|1963||Twilight of Honor||Ben Brown||Alternative title: The Charge is Murder|
Nominated for the Academy Award for Best Supporting Actor
|1964||The Young Lovers||Tarragoo|
|1965||Young Dillinger||John Dillinger|
|1965||Frankenstein vs. Baragon||Dr. James Bowen|
|1965||Die, Monster, Die!||Stephen Reinhart||Alternative titles: Monster of Terror|
The House at the End of the World
|1965||Invasion of Astro-Monster||Astronaut Glenn||Alternative titles: Monster Zero|
Godzilla vs. Monster Zero
|1966||Don't Worry, We'll Think of a Title||KEB agent||Uncredited|
|1967||The Killing Bottle||John Carter||Alternative titles: International Secret Police: Driven to the Wall |
|1967||Mosby's Marauders||Sgt. Gregg|
|1968||Fever Heat||Ace Jones|
|1968||Mission Mars||Nick Grant|
|1968||Los Asesinos||Shannon||(final film role)|
|1956||The People's Choice||Augie||Episode: "Sock and Augie"|
|1957||Playhouse 90||Sandy||Episode: "The Troublemakers"|
|1958||Richard Diamond, Private Detective||Mickey Houseman||Episode: "Juvenile Jacket"|
|1958||Wanted Dead or Alive||Andy Martin||Episode: "The Martin Poster"|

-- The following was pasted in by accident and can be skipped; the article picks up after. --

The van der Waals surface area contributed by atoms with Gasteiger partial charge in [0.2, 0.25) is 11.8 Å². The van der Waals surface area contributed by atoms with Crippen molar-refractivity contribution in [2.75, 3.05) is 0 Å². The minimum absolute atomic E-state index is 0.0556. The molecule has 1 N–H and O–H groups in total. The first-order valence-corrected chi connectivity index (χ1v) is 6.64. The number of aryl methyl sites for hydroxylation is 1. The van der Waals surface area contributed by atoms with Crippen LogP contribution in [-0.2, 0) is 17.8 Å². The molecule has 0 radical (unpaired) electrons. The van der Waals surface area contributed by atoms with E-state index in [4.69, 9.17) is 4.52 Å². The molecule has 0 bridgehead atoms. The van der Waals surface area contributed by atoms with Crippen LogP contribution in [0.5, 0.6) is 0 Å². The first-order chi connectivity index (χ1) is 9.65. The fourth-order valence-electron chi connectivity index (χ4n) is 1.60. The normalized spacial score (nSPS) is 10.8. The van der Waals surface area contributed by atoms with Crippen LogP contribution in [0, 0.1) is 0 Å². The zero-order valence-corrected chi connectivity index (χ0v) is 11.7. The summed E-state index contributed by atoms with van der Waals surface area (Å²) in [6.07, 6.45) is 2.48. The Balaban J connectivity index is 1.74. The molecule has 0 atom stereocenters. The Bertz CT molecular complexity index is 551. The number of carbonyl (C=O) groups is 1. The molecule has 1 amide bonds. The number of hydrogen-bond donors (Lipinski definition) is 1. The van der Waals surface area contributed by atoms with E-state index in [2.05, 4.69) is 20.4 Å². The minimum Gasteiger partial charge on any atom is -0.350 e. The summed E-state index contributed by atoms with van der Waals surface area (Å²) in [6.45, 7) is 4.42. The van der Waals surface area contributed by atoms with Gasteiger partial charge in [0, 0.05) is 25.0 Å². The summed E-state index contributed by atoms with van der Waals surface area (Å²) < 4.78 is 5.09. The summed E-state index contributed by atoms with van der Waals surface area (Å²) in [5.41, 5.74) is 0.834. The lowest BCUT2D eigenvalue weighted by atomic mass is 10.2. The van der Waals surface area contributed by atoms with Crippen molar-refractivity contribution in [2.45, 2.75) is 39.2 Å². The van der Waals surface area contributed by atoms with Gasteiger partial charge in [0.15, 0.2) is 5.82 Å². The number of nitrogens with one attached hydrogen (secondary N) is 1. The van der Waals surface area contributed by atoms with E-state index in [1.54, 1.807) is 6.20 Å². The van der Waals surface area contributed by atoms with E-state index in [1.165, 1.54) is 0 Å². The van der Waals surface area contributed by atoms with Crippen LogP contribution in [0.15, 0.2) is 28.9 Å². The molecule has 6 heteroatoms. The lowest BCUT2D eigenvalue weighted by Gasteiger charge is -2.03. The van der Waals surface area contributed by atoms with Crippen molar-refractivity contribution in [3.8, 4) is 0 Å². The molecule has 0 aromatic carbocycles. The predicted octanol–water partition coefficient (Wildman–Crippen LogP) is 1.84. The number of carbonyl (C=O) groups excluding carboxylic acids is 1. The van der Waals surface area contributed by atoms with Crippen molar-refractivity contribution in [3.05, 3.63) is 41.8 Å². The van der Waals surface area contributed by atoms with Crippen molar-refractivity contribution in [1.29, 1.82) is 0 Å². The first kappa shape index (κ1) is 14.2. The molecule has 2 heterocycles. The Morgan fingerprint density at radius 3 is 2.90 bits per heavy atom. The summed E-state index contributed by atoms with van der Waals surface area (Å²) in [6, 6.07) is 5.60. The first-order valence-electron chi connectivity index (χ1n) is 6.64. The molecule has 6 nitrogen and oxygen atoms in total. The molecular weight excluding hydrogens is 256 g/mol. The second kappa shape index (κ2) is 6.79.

|1958||Cimarron City||John Hartman, Jr.||Episode: "Twelve Guns"|
|1958||Letter to Loretta||Chip Davidson||Episode: "Out of Control"|
|1958||Steve Canyon||Sgt. Korman||Episode: "Operation Crash Landing"|
|1958–1959||Zane Grey Theatre||Lynn Parsons
|1958–1959||Trackdown||Various roles||3 episodes|
|1958–1961||Wagon Train||Antonio "Tonio"
|1959||Yancy Derringer||Duke Alexis||Episode: "The Night the Russians Landed"|
|1959||Tales of Wells Fargo||Ira Watkins||Episode: "The Tired Gun"|
|1959||The David Niven Show||Episode: "Portrait"|
|1959–1961||The Rebel||Johnny Yuma||76 episodes|
Wrote 38 episodes, credited as creator
|1961–1962||The Dick Powell Show||Nick Phillips
|1961–1962||General Electric Theater||Paul Madsen
|1962||Checkmate||Weiler aka "Kid"||Episode: "A Chant of Silence"|
|1962||'The Joey Bishop Show'||Singer Snooky Bradford||Episode: The Big Date|
|1962–1963||Saints and Sinners||Nick Alexander||18 episodes|
|1963||77 Sunset Strip||Max Dent||Episode: "By His Own Verdict"|
|1963–1965||Burke's Law||Various roles||5 episodes|
|1963–1967||Combat!||Pvt. Mick Hellar
Cpl. Marty Roberts
|1964||Arrest and Trial||Ronnie Blake||Episode: "A Roll of the Dice"|
|1964||The Outer Limits||Mike Benson||Episode: "Fun and Games"|
|1964||The Reporter||Roger||Episode: "How Much for a Prince?"|
|1964||Voyage to the Bottom of the Sea||Jason Kemp||Episode: "Turn Back the Clock"|
|1964||Rawhide||Corporal Dasovik||Episode: "Corporal Dasovik"|
|1965||Ben Casey||Orin Reid||Episode: "Three Li'l Lambs"|
|1966–1968||The Wild Wild West||Prince/Sheriff Dave Cord||2 episodes|
|1967||The Wonderful World of Disney||Sergeant Gregg||2 episodes|
|1967||The Monroes||Dave||Episode: "Gun Bound"|
|1967||Hondo||Apache Kid||2 episodes|